If MCAS is meant as an anti-stall system, then it would be natural for MCAS to intervene if either one of the two sensors notified an “excessive AOA”, whereas if MCAS is not meant as an anti-stall system, and false negatives were not so much of a concern, the prevention of false positives becomes relatively more important. Then one might then promise that MCAS intervene only if both AOA sensors agreed about an excessive value. Thus, there is no unambiguous meaning to “making use of both sensors in order to avoid a single point of failure” if it has not been determined which failure must be prevented in the first place.

However, if the method for preventing safety risks from an MCAS intervention under false positive information is dealt with sufficiently well (as it must be when it serves as an anti-stall system), then using the value of a single AOA sensor could only be defended, if one could disregard the fact that the single point of failure renders an aircraft system formally ‘out of order’. Speculating for a moment that Boeing engineers did not, in fact, know whether MCAS would be needed for its anti-stall functionality1818endnote: 18Although the engineers knew that the background for MCAS was based on anti-stall, from the Pegasus design., and assigned a subjective probability of ‘fifty/fifty’ to Proposition 1.2

, then it could further be argued that the alternating use of a single AOA sensor makes a kind of naive ‘Monte Carlo method’ or mixed strategy sense (e.g. as a Game Theory strategy), because having too many false positives would suggest a need for additional pilot training on how to use the trim wheel, which constitutes an option of last resort. This view is hard to defend, however, as the presence of systems that intentionally limit their own certainty regarding mission actual information is not the basis for any kind of engineering standard. Either one assures dynamic stability without correction, or the envelope for correction should be dynamically stable. By not using the disjunction of the “excessive AOA” judgements from both AOA sensors, they made a design decision consistent with not using MCAS as an anti-stall system, while they did not fully “vote against” that idea either.

1.5 White-spots in outsider knowledge

Regrettably, no perspectives from Boeing software engineers have percolated to the media, so we lack crucial expert information. We do have test pilot perspectives, from scattered emails and quotes that have found their way to the media as tabloid gossip. Much attention was paid to the testimony of a Boeing factory ‘whistleblower’, who claims to have identified problematic working practices and much attention was given to emails and communications from several Boeing test pilots at the time of MCAS introduction and tuning.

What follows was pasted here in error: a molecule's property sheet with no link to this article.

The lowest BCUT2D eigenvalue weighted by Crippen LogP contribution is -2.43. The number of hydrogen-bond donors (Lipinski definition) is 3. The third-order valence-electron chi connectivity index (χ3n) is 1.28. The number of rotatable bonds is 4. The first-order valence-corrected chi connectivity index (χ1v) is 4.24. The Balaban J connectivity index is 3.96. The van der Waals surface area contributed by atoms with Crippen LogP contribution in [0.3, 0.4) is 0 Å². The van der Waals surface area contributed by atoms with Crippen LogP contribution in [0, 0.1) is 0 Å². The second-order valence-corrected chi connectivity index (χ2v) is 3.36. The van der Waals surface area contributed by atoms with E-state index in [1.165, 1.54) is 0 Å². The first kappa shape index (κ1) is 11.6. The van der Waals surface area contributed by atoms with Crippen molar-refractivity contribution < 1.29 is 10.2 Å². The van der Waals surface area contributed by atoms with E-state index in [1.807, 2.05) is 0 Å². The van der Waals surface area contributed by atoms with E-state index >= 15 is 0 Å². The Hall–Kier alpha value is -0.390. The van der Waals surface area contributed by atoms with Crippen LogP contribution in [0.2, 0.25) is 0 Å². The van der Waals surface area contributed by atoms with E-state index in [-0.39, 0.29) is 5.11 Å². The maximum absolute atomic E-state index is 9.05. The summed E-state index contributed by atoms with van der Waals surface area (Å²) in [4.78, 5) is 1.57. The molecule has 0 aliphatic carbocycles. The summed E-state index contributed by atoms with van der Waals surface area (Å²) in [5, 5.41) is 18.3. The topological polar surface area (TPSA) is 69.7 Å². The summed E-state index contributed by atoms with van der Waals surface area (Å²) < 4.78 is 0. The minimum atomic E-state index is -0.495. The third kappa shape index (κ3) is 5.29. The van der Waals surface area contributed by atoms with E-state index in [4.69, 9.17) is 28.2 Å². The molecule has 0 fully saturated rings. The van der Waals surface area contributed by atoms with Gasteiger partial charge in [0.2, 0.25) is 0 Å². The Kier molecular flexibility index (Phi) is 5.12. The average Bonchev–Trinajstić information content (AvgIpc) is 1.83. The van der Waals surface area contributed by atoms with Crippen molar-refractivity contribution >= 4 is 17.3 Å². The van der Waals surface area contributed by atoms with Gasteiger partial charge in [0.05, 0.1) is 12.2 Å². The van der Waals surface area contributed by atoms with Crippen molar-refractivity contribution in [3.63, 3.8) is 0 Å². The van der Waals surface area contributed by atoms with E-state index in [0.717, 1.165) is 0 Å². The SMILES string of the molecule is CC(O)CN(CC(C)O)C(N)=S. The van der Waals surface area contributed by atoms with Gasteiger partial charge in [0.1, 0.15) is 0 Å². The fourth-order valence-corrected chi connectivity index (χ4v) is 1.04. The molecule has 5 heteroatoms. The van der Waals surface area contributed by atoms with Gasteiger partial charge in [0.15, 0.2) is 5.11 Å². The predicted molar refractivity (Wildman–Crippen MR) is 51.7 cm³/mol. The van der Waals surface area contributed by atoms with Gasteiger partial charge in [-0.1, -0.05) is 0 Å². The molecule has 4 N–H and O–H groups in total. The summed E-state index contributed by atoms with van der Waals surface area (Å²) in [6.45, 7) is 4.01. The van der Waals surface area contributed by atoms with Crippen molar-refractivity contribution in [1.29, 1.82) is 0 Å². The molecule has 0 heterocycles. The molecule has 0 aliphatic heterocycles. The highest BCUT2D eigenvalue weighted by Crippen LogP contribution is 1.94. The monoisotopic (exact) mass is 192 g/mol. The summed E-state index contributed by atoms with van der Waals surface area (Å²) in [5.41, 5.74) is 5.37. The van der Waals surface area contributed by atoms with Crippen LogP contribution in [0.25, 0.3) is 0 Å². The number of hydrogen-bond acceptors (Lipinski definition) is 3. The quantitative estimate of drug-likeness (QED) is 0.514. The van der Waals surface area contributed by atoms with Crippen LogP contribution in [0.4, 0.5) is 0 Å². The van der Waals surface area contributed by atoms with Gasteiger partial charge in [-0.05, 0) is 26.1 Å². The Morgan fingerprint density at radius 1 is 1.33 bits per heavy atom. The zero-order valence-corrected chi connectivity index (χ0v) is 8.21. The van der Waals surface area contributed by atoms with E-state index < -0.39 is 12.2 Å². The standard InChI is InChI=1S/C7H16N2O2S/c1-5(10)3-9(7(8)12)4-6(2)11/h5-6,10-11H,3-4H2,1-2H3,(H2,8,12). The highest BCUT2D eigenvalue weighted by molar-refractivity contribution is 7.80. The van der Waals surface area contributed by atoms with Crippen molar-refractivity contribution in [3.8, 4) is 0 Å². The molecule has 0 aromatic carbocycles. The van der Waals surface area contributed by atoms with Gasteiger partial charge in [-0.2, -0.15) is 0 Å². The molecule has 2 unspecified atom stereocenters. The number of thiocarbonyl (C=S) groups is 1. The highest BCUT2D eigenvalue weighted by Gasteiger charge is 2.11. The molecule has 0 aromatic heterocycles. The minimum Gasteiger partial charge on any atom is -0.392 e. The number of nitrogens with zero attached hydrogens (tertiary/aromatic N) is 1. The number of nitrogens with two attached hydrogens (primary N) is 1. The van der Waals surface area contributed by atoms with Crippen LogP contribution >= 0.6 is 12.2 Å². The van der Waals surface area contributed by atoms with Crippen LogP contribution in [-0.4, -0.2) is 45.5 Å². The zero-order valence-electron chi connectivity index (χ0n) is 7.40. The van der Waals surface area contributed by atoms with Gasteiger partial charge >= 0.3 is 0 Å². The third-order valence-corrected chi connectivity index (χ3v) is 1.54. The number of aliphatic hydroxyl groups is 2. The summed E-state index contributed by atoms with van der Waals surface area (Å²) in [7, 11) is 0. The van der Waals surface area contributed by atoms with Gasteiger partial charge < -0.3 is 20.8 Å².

For an assessment of the flight system design promises, it seems more relevant to know what Boeing engineers thought of Proposition 1.1 , Proposition 1.2, and Proposition 1.3, and how they made up their mind on what use to make of the presence of two AOA sensors for providing input data to MCAS. As outsiders, we have no clue, and it’s conceivable the engineers came to a fifty/fifty assessment of Proposition 1.2, and that the use of a single AOA sensor for each flight emerged as a convincing compromise.

In Appendix References, we have made some simplified estimates concerning the use of one and 2 sensors which illustrate some of the observations made in the text. We summarize these here.

Proposition 1.4 (Deliberate choice for single AOA sensor input)

The design decision to take input from a single AOA sensor, exclusively, was made. This occurred during the years 2012-2014, in a context of deliberation, involving software engineers, airframe engineers, and perhaps test pilots. Various alternatives, including conjunctive and disjunctive reading of sensor warnings, as well as disagreements were balanced as options.

We choose to assign the subjective probability “very plausible” to Proposition 1.4, based solely on Boeing’s history of technical standing.

Proposition 1.5 (Single AOA sensor input as a compromise)

The option to take “AOA too high” input from a single AOA sensor only—and not to require agreement between AOA sensors as a precondition—was chosen, because otherwise the probability of having to disable MCAS would become too high.

We assign subjective probability “plausible” to this Proposition 1.5. It expresses only the fact that we have no evidence in either direction. The main virtue of 1.5 is that it summarizes the best argument we can think of for the decision to use positive input generated by a single AOA sensor, assuming the truth of Proposition 1.3 (MCAS non anti-stall). We choose to disregard the worst case notion that it was a result of negligent oversight.